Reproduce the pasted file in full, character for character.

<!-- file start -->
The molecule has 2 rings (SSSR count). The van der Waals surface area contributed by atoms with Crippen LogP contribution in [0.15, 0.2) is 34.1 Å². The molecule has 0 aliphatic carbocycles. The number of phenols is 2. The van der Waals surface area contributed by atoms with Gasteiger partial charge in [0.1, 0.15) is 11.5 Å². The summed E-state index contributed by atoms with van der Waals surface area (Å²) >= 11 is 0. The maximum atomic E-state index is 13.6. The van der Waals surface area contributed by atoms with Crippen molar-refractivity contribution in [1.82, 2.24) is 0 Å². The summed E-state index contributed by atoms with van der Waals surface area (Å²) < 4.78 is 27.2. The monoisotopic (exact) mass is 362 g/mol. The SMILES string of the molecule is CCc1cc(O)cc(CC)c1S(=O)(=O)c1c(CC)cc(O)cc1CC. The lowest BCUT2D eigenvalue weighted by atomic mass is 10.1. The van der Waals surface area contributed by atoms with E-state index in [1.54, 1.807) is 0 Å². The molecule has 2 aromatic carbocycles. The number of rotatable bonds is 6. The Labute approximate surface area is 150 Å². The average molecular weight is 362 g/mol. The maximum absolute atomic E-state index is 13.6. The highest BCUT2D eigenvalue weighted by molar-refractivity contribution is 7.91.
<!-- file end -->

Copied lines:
The molecule has 2 rings (SSSR count). The van der Waals surface area contributed by atoms with Crippen LogP contribution in [0.15, 0.2) is 34.1 Å². The molecule has 0 aliphatic carbocycles. The number of phenols is 2. The van der Waals surface area contributed by atoms with Gasteiger partial charge in [0.1, 0.15) is 11.5 Å². The summed E-state index contributed by atoms with van der Waals surface area (Å²) >= 11 is 0. The maximum atomic E-state index is 13.6. The van der Waals surface area contributed by atoms with Crippen molar-refractivity contribution in [1.82, 2.24) is 0 Å². The summed E-state index contributed by atoms with van der Waals surface area (Å²) < 4.78 is 27.2. The monoisotopic (exact) mass is 362 g/mol. The SMILES string of the molecule is CCc1cc(O)cc(CC)c1S(=O)(=O)c1c(CC)cc(O)cc1CC. The lowest BCUT2D eigenvalue weighted by atomic mass is 10.1. The van der Waals surface area contributed by atoms with E-state index in [1.54, 1.807) is 0 Å². The molecule has 2 aromatic carbocycles. The number of rotatable bonds is 6. The Labute approximate surface area is 150 Å². The average molecular weight is 362 g/mol. The maximum absolute atomic E-state index is 13.6. The highest BCUT2D eigenvalue weighted by molar-refractivity contribution is 7.91.